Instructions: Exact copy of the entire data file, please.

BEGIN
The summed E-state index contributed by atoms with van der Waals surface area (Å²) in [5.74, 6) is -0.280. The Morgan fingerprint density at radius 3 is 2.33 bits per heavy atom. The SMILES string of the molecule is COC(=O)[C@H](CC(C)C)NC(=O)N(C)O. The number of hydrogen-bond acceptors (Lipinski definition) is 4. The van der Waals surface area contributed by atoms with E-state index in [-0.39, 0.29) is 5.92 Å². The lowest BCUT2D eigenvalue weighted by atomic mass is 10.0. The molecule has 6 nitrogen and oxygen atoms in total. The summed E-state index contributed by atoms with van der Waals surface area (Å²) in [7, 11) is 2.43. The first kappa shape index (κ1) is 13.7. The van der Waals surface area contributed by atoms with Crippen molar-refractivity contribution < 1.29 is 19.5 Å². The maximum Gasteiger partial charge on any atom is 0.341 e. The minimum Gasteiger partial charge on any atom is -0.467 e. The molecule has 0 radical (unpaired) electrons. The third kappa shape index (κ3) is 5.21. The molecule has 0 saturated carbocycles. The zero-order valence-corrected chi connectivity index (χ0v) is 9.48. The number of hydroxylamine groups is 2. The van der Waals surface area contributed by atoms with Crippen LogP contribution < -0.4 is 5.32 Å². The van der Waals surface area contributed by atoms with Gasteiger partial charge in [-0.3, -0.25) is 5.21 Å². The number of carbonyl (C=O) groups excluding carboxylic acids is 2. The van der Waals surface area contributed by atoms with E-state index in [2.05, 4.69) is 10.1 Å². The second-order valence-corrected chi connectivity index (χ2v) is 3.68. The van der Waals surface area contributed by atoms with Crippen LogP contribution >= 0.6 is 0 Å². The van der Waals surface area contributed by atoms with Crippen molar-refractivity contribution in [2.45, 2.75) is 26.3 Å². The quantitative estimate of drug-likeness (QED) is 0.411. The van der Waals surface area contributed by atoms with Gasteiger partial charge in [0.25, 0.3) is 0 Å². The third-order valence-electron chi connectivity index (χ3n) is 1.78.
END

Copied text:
The summed E-state index contributed by atoms with van der Waals surface area (Å²) in [5.74, 6) is -0.280. The Morgan fingerprint density at radius 3 is 2.33 bits per heavy atom. The SMILES string of the molecule is COC(=O)[C@H](CC(C)C)NC(=O)N(C)O. The number of hydrogen-bond acceptors (Lipinski definition) is 4. The van der Waals surface area contributed by atoms with E-state index in [-0.39, 0.29) is 5.92 Å². The lowest BCUT2D eigenvalue weighted by atomic mass is 10.0. The molecule has 6 nitrogen and oxygen atoms in total. The summed E-state index contributed by atoms with van der Waals surface area (Å²) in [7, 11) is 2.43. The first kappa shape index (κ1) is 13.7. The van der Waals surface area contributed by atoms with Crippen molar-refractivity contribution < 1.29 is 19.5 Å². The maximum Gasteiger partial charge on any atom is 0.341 e. The minimum Gasteiger partial charge on any atom is -0.467 e. The molecule has 0 radical (unpaired) electrons. The third kappa shape index (κ3) is 5.21. The molecule has 0 saturated carbocycles. The zero-order valence-corrected chi connectivity index (χ0v) is 9.48. The number of hydroxylamine groups is 2. The van der Waals surface area contributed by atoms with Crippen LogP contribution < -0.4 is 5.32 Å². The van der Waals surface area contributed by atoms with Gasteiger partial charge in [-0.3, -0.25) is 5.21 Å². The number of carbonyl (C=O) groups excluding carboxylic acids is 2. The van der Waals surface area contributed by atoms with E-state index in [2.05, 4.69) is 10.1 Å². The second-order valence-corrected chi connectivity index (χ2v) is 3.68. The van der Waals surface area contributed by atoms with Crippen LogP contribution >= 0.6 is 0 Å². The van der Waals surface area contributed by atoms with Crippen molar-refractivity contribution in [2.45, 2.75) is 26.3 Å². The quantitative estimate of drug-likeness (QED) is 0.411. The van der Waals surface area contributed by atoms with Gasteiger partial charge in [0.25, 0.3) is 0 Å². The third-order valence-electron chi connectivity index (χ3n) is 1.78.